why?

Discussion in 'General Gallery' started by clee27, Jun 13, 2008.

  1. clee27

    clee27 TPF Noob!

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    1. 1/10
    [​IMG]
    2.1/8

    [​IMG]
    3. 1/6

    [​IMG]


    now tell me why I don't just keep on going lower if i want to make the picture brighter?

    ALSO, why is the 2nd one seems so much better than the 3rd one?

    ....i know i'm asking newbie questions sorry but i need quick answers i don't have time to look these things up atm...some things just got dumped on me and i need to figure some things out quick! thanks for any C&C <3 xoxooxoxoxo
     
  2. onedayillknowbetter

    onedayillknowbetter TPF Noob!

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    The longer the shutter speed, the more blur you're going to get. Sure, the picture will be brighter, but blur is absolutely un-usable. When you get your flash, you can use a slower shutter speed, point the flash at the ceiling, and take the same picture at 1/8max probably, and it will be ok. Also keep in mind if you're using manual, that you should adjust the aperture accordingly when changing the shutter speed. Is that the kind of answer you wanted...? I don't really know :confused:
     
  3. Big Mike

    Big Mike I am Big, I am Mike Staff Member Supporting Member

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    I suggest the book 'Understanding Exposure' by Peterson.

    Shutter speed, aperture and ISO all have an affect on the exposure of the image as well as other effects like Depth of field, motion blur/sharpness and digital noise.

    As a rule of thumb, keep your shutter speed as fast as the focal length of your lens. So if you are shooting at 50mm, use a shutter speed of at least 1/60. If the light doesn't allow for that, then turn up the ISO.

    Or...use flash.
     
  4. clee27

    clee27 TPF Noob!

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    Thank you so much for all your help!!!! You have all have been very helpful and I really love this forum. No one judging anyone at wherever they are in the field of photography!!!

    I'll check it out!!! xoxooxoxoxo
     
  5. bahandi

    bahandi TPF Noob!

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    i believe the rule for people and animals is that the eyes must be sharp. the second picture seems to look the best because it is the sharpest, as onedayillknowbetter (that's onelongname.. lol) pointed out
     
  6. clee27

    clee27 TPF Noob!

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    so if i have a 28-135 mm lens does that mean i have a 28 mm and i should only shoot a max of ...what? sorry kinda slow =*(
     
  7. invisible

    invisible Been spending a lot of time on here!

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    If you are going to shoot handheld at 28mm, the slowest shutter speed you should use would probably be 1/25 or 1/30. This is just a rule of thumb, though (if you have steady hands you could get away with a sharp picture at a slower shutter speed; the same applies if your lens/camera comes with a vibration reduction feature).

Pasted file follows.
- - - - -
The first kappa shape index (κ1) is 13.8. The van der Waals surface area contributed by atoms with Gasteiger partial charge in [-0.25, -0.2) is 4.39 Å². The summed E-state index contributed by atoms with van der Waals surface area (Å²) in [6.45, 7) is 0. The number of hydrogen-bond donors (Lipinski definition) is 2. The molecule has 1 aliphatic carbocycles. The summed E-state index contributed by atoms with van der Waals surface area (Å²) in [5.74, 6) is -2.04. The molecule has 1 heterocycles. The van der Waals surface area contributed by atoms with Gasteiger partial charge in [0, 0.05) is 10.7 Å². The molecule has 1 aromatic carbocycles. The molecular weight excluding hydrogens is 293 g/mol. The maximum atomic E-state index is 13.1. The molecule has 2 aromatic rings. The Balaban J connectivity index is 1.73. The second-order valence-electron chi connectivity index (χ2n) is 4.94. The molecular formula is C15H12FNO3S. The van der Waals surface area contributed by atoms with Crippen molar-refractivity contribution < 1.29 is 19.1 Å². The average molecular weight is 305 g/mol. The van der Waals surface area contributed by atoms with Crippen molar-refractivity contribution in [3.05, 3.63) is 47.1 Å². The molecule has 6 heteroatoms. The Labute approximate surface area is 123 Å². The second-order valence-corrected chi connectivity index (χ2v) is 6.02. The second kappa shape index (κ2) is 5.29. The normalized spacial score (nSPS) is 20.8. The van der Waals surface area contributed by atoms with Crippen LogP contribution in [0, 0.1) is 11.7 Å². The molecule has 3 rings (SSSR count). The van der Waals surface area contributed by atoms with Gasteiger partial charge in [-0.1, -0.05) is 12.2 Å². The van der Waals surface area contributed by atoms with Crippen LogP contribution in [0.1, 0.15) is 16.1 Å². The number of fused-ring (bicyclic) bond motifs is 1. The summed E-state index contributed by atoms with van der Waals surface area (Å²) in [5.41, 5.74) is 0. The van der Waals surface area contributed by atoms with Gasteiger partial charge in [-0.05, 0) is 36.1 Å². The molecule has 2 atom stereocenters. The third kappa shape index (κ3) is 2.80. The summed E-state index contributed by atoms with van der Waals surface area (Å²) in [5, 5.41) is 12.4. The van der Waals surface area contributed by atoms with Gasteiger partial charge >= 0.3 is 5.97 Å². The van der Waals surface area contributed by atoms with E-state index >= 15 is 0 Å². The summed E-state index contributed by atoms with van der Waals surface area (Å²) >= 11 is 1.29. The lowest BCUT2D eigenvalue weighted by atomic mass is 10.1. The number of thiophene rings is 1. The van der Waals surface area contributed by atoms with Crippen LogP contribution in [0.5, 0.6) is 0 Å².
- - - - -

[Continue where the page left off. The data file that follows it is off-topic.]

If you have a tripod, the above rule of thumb doesn't apply.
     
  8. clee27

    clee27 TPF Noob!

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    ahhhhhhhhhh i think i'm finally getting the hang of it thanks! xoxoxoxoxo
     
  9. LaFoto

    LaFoto Just Corinna in real life Staff Member Supporting Member

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    As everyone's said before me, the middle photo is sharpest and hence the best, but all in all more light would have helped the entire session a lot, since with more light you'd not have had to go to such long shutter speeds and --- what strikes me most here --- you would not have needed to use such a high ISO which causes a lot of noise! And that noise bugs me a lot.

    Oh, and one other thing that I wanted to tell you in PM, clee, but for some funny reason can't is: your signature is too large. Please make yourself familiar with our signature_guidelines as part of the FAQs and adapt your sig to them sizewise, ok? Thanks.
     
  10. Jedo_03

    Jedo_03 TPF Noob!

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    Uhmm... Just to add: if you shoot at the short end of the lens then 1/25 or 1/30 is good. If you 'zoom' (use a longer focal length) then you should bear in mind that your slowest shutter speed will change...
    At full zoom (135mm) then your slowest shutter speed will be 1/125-ish.
    At half zoom (80mm) (portrait mode) then you will be looking at 1/60...
    So, as you change Focal Length - the value of your slowest shutter speed will change...
    All this in natural light / without tripod...
    Makes you wonder what is the most difficult - the Art, or the Science...
    Jedo
     
  11. onedayillknowbetter

    onedayillknowbetter TPF Noob!

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    I think Mike was right. You should buy a book that explains exposure and light meter, in general how to take a picture in Manual mode. If you have never had any photographic training, or read anything about functioning a camera in Manual (even the user manual itself), then you should do one or the other. Frankly, point and shoot cameras are the only ones you can literally point and shoot right out of the box. Otherwise, taking a picture requires knowing the camera, not just memorizing numbers--because each situation is unique, that number you memorize may or may not help you in a situation when you only have one chance to get the image. If you don't have the cash for a book right now, (even consider downloading a free E-book) at least functioning the camera in Tv or Av, as opposed to an automatic setting will give you more control and a better idea of what's going on inside the camera.
    :)
     

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